Real Vampires Don't Sparkle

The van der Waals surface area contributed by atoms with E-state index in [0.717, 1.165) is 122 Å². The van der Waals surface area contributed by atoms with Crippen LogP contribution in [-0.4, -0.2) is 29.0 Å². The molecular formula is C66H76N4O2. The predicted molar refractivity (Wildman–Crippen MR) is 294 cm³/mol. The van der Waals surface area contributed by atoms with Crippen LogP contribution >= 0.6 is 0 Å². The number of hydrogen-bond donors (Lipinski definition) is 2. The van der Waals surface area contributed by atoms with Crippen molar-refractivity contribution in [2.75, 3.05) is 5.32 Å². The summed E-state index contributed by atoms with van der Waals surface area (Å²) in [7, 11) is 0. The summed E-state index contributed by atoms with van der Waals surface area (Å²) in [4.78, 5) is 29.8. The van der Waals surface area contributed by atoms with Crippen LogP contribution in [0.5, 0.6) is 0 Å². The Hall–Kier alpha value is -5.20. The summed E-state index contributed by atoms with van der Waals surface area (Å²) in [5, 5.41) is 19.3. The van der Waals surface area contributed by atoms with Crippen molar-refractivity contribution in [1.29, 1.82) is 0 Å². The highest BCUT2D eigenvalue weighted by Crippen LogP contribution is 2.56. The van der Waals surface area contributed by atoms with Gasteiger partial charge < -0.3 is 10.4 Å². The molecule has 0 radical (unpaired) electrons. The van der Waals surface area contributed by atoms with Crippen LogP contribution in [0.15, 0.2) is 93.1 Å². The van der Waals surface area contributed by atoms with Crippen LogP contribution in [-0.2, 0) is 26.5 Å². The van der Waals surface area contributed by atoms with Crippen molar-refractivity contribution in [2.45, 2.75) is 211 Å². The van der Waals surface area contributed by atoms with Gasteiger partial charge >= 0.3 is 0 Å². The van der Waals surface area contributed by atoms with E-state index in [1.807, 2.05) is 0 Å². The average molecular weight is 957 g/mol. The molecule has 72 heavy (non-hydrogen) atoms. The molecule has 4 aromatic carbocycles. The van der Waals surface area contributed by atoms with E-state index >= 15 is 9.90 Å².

Real Vampires Don't Sparkle - Amy Fecteau Matheus had put a lot of effort to escaping his past and leading a nice boring life free from any kind of drama – or any real human contact. Until he was recruited to steal something from his workplaceAnd by recruited, we mean threatened with terrible, horrible torture until he complied. If there was any doubt as to the sincerity of the threats, his contact is a vampire. And to ensure his silence, he makes Matheus one tooLearning to become a vampire isn’t easy – less so when you have considerable resentment towards the vampire who murdered you. There’s a lot to learn, a lot of hoops to jump through, city politics to navigate, hunters to dodge – and some surprising revelations to learn about himself as well.But even that gets complicated when his long hidden past returns in force.A book about vampires! Time for me to get my big big pile of clichés and tropes and scenarios I’ve seen again and again and again…And throw them out the window! Because they don’t apply here! Yes, I’m quite gleeful about this. A vampire story without so many things that are now staple – and impossibly gorgeous vampire, lots of angst for no good reason, a whole lot of sanitising what it actually means to be undead and a monster with a heavy side order of super powers and romance.Not this book. First of all becoming a vampire is difficult and really messy – as Quinn notes, he really should have brought a mop.The vampires drink blood and kill people. This isn’t a choice and there isn’t an alternative – for a vampire to go on living they kill people. This is a moral quandary and it is treated as such –something to think about and feel guilty about and try to find exceptions and minimise the damage and have considerable resentment from Matheus towards Quin for both murdering him and dooming him to murder other people. It’s not angst in a “oh what a terrible person I am” but it’s extreme discomfort, anger and fear over what Matheus has become and what he has to do rather than the very tired angsty monologues over nipping a vein. It has a depth, a nuance and a strength to it that is sorely missing in so many stories of monsters that regret who they are.In fact life and death continue to be a major theme in the books. There are a lot of deaths and they’re not even slightly sanitised. It’s graphic, it’s often brutal and it’s not pretty nor is it meant to be. People die – and no-one’s expendable and no-one’s disposable and even people hunting you or working for the evil corporation are people with families. At the same time, while everyone who dies is human, Matheus is not a saint – and he’s certainly not going to weep for his torturer – and Quin is far too jaded by his centuries to feel anything.Which makes this book seem awfully grim – but nothing could be further from the truth. If I had to pick one point about this book that was truly awesome it would be the humour. Matheus’ internal monologue is hilarious, his snark is of the highest quality and his banter with Quin is truly excellent. Their bantering back and forth would make the book itself. Because it’s not just screamingly funny, it also covers quite a few of the nuances in their relationship – Matheus taking out his daddy issues on Quin (and my gods does that man have some epic daddy issues), to hating Quin for killing him and turning him into a vampire, to relying on Quin to guide him as a vampire, to grudgingly liking Quin and then exploring his own questions about himself and the nature of his relationship. It’s funny, it’s deep and it’s nuanced.Read More